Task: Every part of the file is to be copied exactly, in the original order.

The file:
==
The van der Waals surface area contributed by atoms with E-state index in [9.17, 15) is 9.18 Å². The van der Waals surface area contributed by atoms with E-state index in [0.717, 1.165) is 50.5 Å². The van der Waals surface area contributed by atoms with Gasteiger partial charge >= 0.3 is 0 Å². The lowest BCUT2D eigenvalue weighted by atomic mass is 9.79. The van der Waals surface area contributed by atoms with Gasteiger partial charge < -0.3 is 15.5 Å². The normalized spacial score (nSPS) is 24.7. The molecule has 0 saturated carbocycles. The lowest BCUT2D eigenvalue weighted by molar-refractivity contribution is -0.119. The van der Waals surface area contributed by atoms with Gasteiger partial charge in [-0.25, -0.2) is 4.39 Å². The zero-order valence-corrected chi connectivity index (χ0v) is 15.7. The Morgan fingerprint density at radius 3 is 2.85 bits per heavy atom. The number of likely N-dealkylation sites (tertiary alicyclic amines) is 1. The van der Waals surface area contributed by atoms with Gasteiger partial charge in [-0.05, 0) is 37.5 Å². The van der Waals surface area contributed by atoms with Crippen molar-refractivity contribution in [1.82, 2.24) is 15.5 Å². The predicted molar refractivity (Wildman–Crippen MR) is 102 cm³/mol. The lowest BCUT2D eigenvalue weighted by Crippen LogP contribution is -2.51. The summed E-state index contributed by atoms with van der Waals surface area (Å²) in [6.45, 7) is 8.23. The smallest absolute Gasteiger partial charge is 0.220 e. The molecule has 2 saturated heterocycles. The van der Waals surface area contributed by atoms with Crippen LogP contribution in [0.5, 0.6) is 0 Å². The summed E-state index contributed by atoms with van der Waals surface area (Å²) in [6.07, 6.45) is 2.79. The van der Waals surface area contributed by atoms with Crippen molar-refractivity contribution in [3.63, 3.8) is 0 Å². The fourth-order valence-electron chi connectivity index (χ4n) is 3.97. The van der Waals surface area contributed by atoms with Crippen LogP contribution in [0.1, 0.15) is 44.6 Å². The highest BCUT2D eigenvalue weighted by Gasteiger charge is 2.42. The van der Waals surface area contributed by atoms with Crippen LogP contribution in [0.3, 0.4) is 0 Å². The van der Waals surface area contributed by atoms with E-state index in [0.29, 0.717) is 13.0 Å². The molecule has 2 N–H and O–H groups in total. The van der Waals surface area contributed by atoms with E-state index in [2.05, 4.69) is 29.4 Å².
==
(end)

The van der Waals surface area contributed by atoms with E-state index in [9.17, 15) is 9.18 Å². The van der Waals surface area contributed by atoms with E-state index in [0.717, 1.165) is 50.5 Å². The van der Waals surface area contributed by atoms with Gasteiger partial charge >= 0.3 is 0 Å². The lowest BCUT2D eigenvalue weighted by atomic mass is 9.79. The van der Waals surface area contributed by atoms with Gasteiger partial charge < -0.3 is 15.5 Å². The normalized spacial score (nSPS) is 24.7. The molecule has 0 saturated carbocycles. The lowest BCUT2D eigenvalue weighted by molar-refractivity contribution is -0.119. The van der Waals surface area contributed by atoms with Gasteiger partial charge in [-0.25, -0.2) is 4.39 Å². The zero-order valence-corrected chi connectivity index (χ0v) is 15.7. The Morgan fingerprint density at radius 3 is 2.85 bits per heavy atom. The number of likely N-dealkylation sites (tertiary alicyclic amines) is 1. The van der Waals surface area contributed by atoms with Gasteiger partial charge in [-0.05, 0) is 37.5 Å². The van der Waals surface area contributed by atoms with Crippen molar-refractivity contribution in [1.82, 2.24) is 15.5 Å². The predicted molar refractivity (Wildman–Crippen MR) is 102 cm³/mol. The lowest BCUT2D eigenvalue weighted by Crippen LogP contribution is -2.51. The summed E-state index contributed by atoms with van der Waals surface area (Å²) in [6.45, 7) is 8.23. The smallest absolute Gasteiger partial charge is 0.220 e. The molecule has 2 saturated heterocycles. The van der Waals surface area contributed by atoms with Crippen LogP contribution in [0.5, 0.6) is 0 Å². The summed E-state index contributed by atoms with van der Waals surface area (Å²) in [6.07, 6.45) is 2.79. The van der Waals surface area contributed by atoms with Crippen molar-refractivity contribution in [3.63, 3.8) is 0 Å². The fourth-order valence-electron chi connectivity index (χ4n) is 3.97. The van der Waals surface area contributed by atoms with Crippen LogP contribution in [0.1, 0.15) is 44.6 Å². The highest BCUT2D eigenvalue weighted by Gasteiger charge is 2.42. The van der Waals surface area contributed by atoms with Crippen LogP contribution in [0.3, 0.4) is 0 Å². The van der Waals surface area contributed by atoms with E-state index in [0.29, 0.717) is 13.0 Å². The molecule has 2 N–H and O–H groups in total. The van der Waals surface area contributed by atoms with E-state index in [2.05, 4.69) is 29.4 Å².